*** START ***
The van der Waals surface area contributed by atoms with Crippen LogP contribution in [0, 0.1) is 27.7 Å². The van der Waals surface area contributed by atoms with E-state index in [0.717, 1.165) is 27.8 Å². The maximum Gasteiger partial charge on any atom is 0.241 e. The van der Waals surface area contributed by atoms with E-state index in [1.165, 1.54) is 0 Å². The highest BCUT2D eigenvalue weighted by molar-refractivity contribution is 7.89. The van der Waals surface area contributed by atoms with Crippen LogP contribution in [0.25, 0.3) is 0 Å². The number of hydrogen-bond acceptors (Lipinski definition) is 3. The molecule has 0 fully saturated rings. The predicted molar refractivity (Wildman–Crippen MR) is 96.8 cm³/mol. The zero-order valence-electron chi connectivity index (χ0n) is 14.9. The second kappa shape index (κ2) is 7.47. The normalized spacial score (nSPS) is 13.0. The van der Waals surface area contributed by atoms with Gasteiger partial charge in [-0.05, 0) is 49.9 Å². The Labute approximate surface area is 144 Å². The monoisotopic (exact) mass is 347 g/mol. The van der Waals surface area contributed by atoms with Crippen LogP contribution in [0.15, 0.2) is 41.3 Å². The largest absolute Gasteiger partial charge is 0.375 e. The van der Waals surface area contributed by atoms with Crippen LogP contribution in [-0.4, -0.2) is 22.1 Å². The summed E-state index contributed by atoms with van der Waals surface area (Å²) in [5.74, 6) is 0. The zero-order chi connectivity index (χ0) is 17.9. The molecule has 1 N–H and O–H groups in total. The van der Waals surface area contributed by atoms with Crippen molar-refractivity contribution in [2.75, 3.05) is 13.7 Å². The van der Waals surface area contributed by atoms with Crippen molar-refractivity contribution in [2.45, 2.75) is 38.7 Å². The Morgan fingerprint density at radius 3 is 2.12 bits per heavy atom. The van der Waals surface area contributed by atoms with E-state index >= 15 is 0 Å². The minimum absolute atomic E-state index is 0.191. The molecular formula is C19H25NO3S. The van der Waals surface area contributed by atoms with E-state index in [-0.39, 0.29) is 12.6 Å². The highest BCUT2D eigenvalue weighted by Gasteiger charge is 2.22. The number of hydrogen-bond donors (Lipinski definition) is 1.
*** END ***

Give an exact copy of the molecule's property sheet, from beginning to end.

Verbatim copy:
The van der Waals surface area contributed by atoms with Crippen LogP contribution in [0, 0.1) is 27.7 Å². The van der Waals surface area contributed by atoms with E-state index in [0.717, 1.165) is 27.8 Å². The maximum Gasteiger partial charge on any atom is 0.241 e. The van der Waals surface area contributed by atoms with E-state index in [1.165, 1.54) is 0 Å². The highest BCUT2D eigenvalue weighted by molar-refractivity contribution is 7.89. The van der Waals surface area contributed by atoms with Crippen LogP contribution in [0.25, 0.3) is 0 Å². The number of hydrogen-bond acceptors (Lipinski definition) is 3. The molecule has 0 fully saturated rings. The predicted molar refractivity (Wildman–Crippen MR) is 96.8 cm³/mol. The zero-order valence-electron chi connectivity index (χ0n) is 14.9. The second kappa shape index (κ2) is 7.47. The normalized spacial score (nSPS) is 13.0. The van der Waals surface area contributed by atoms with Gasteiger partial charge in [-0.05, 0) is 49.9 Å². The Labute approximate surface area is 144 Å². The monoisotopic (exact) mass is 347 g/mol. The van der Waals surface area contributed by atoms with Crippen LogP contribution in [0.15, 0.2) is 41.3 Å². The largest absolute Gasteiger partial charge is 0.375 e. The van der Waals surface area contributed by atoms with Crippen LogP contribution in [-0.4, -0.2) is 22.1 Å². The summed E-state index contributed by atoms with van der Waals surface area (Å²) in [5.74, 6) is 0. The zero-order chi connectivity index (χ0) is 17.9. The molecule has 1 N–H and O–H groups in total. The van der Waals surface area contributed by atoms with Crippen molar-refractivity contribution in [2.75, 3.05) is 13.7 Å². The van der Waals surface area contributed by atoms with Crippen molar-refractivity contribution in [2.45, 2.75) is 38.7 Å². The Morgan fingerprint density at radius 3 is 2.12 bits per heavy atom. The van der Waals surface area contributed by atoms with E-state index >= 15 is 0 Å². The minimum absolute atomic E-state index is 0.191. The molecular formula is C19H25NO3S. The van der Waals surface area contributed by atoms with E-state index in [-0.39, 0.29) is 12.6 Å². The highest BCUT2D eigenvalue weighted by Gasteiger charge is 2.22. The number of hydrogen-bond donors (Lipinski definition) is 1.